MUSM Libraries: Evaluating a HARM/ETIOLOGY article

Appraise |  Strength of inference | Finding articles


What did they do? (Methods)

1. Were there clearly defined groups of patients, similar in all important ways other than exposure to the treatment or other cause?

2. Were the treatments/exposures and clinical outcomes measured in the same ways in both groups? (Was the assessment of outcomes either objective or blinded to exposure?

3. Was the follow-up of the study patients sufficiently long (for the outcome to occur) and complete?

4. Do the results of the harm study fulfill some of the diagnostic tests for causation?

5. Were the outcomes and exposures measured in the same way in the groups being compared?

What was the answer? (Results)

1. How strong is the association between exposure and outcome?

2. How precise is the estimate of risk?

What did they say about the answer? (Conclusion)

1. Do the results of the study support the author/s conclusions?

2. Does the conclusion reflect the discussion?

3. Are there study limitations, and do these impact the conclusions?

4. Are potential discrepancies mentioned?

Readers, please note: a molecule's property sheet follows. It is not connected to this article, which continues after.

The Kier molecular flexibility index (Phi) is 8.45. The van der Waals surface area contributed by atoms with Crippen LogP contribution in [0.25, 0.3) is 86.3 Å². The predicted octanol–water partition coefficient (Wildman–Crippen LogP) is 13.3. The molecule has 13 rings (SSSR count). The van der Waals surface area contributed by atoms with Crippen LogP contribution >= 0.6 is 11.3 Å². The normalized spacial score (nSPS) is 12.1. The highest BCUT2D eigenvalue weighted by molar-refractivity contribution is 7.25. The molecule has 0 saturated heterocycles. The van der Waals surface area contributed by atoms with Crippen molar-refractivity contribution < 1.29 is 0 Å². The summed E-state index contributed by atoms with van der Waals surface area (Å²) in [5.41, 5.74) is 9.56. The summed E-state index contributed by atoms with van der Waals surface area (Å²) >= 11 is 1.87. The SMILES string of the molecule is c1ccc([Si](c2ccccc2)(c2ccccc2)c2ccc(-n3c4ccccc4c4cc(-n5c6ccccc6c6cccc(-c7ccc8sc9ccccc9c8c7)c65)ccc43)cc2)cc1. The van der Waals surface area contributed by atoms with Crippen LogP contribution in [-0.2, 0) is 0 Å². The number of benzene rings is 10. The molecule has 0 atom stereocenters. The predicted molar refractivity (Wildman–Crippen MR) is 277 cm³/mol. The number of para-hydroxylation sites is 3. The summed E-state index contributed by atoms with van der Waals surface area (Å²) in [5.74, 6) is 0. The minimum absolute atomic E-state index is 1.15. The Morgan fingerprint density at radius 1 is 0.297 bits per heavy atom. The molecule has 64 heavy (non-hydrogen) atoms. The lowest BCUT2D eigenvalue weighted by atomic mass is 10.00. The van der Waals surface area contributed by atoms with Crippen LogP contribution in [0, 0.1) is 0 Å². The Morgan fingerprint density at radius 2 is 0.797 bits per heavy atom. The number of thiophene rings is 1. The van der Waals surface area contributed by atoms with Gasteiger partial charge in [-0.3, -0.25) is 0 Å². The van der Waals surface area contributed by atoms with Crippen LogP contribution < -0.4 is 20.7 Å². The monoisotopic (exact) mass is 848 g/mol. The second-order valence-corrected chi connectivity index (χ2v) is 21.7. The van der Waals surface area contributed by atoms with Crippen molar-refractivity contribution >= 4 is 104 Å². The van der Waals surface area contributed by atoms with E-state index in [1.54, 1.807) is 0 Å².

What do I do with this information?

1. Were the study patients similar to the patient in my practice?

2. Was the duration of follow-up adequate?

3. What was the magnitude of the risk?

4. Should I attempt to stop the exposure?

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Strength of inference

Exposed Yes a b
Exposed No c d

RCT or Prospective cohort studies:

Case-control studies:

Confounding variable is one whose influence distorts the true relationship between a potential risk factor and the clinical outcome of interest.

Number Needed to Treat (NNT) The number of patients that need to be treated with a specified therapy in order to prevent one additional bad outcome. Calculated as the inverse of the absolute risk reduction (1/ARR)

Absolute Risk Reduction (ARR) is the difference in risk between the control group (X) and the treatment group (Y). ARR = X-Y

Control Event Rate (CER)
The proportion of patients in the control group who experience the studied event.

Experimental Event Rate (EER)
The proportion of patients in the experimental treatment group who are observed to experience the outcome of interest.

Relative Risk Reduction (RRR) is the percent reduction in risk in the treated group (Y) compared to the control group (X). RRR = 1-RR x 100%

Experimental group size:
Control group size:
Events in experimental group:
Events in control group:


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Finding articles about harm/etiology



From: Guyatt, G. Users' Guides to the Medical Literature: Essentials of Evidence-based Clinical Practice. AMA Press, 2002 and Strauss. Evidence-Based Medicine. How to Practice and Teach EBM. Churchill-Livingstone, 3rd edition, 2005 (pocket cards).

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